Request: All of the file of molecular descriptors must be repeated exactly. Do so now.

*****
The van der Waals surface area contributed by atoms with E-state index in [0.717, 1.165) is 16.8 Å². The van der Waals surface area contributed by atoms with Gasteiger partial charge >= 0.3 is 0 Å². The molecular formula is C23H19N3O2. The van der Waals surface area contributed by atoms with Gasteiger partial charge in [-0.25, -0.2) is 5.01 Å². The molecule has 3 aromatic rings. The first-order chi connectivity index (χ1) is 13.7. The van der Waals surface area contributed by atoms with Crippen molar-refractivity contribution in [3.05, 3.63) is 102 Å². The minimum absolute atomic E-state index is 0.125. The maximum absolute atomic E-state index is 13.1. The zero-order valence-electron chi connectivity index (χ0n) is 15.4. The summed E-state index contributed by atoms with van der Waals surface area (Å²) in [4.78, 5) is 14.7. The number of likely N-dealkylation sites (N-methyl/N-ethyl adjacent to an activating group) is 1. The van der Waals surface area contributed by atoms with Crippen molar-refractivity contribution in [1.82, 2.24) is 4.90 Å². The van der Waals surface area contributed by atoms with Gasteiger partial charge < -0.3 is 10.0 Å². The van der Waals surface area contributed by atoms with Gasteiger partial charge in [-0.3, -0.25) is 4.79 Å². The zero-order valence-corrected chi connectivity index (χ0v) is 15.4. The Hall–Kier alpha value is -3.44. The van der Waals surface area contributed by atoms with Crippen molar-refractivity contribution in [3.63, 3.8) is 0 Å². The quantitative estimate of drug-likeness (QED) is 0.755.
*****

The van der Waals surface area contributed by atoms with E-state index in [0.717, 1.165) is 16.8 Å². The van der Waals surface area contributed by atoms with Gasteiger partial charge >= 0.3 is 0 Å². The molecular formula is C23H19N3O2. The van der Waals surface area contributed by atoms with Gasteiger partial charge in [-0.25, -0.2) is 5.01 Å². The molecule has 3 aromatic rings. The first-order chi connectivity index (χ1) is 13.7. The van der Waals surface area contributed by atoms with Crippen molar-refractivity contribution in [3.05, 3.63) is 102 Å². The minimum absolute atomic E-state index is 0.125. The maximum absolute atomic E-state index is 13.1. The zero-order valence-electron chi connectivity index (χ0n) is 15.4. The summed E-state index contributed by atoms with van der Waals surface area (Å²) in [4.78, 5) is 14.7. The number of likely N-dealkylation sites (N-methyl/N-ethyl adjacent to an activating group) is 1. The van der Waals surface area contributed by atoms with Crippen molar-refractivity contribution in [1.82, 2.24) is 4.90 Å². The van der Waals surface area contributed by atoms with Gasteiger partial charge < -0.3 is 10.0 Å². The van der Waals surface area contributed by atoms with Gasteiger partial charge in [-0.3, -0.25) is 4.79 Å². The zero-order valence-corrected chi connectivity index (χ0v) is 15.4. The Hall–Kier alpha value is -3.44. The van der Waals surface area contributed by atoms with Crippen molar-refractivity contribution in [3.63, 3.8) is 0 Å². The quantitative estimate of drug-likeness (QED) is 0.755.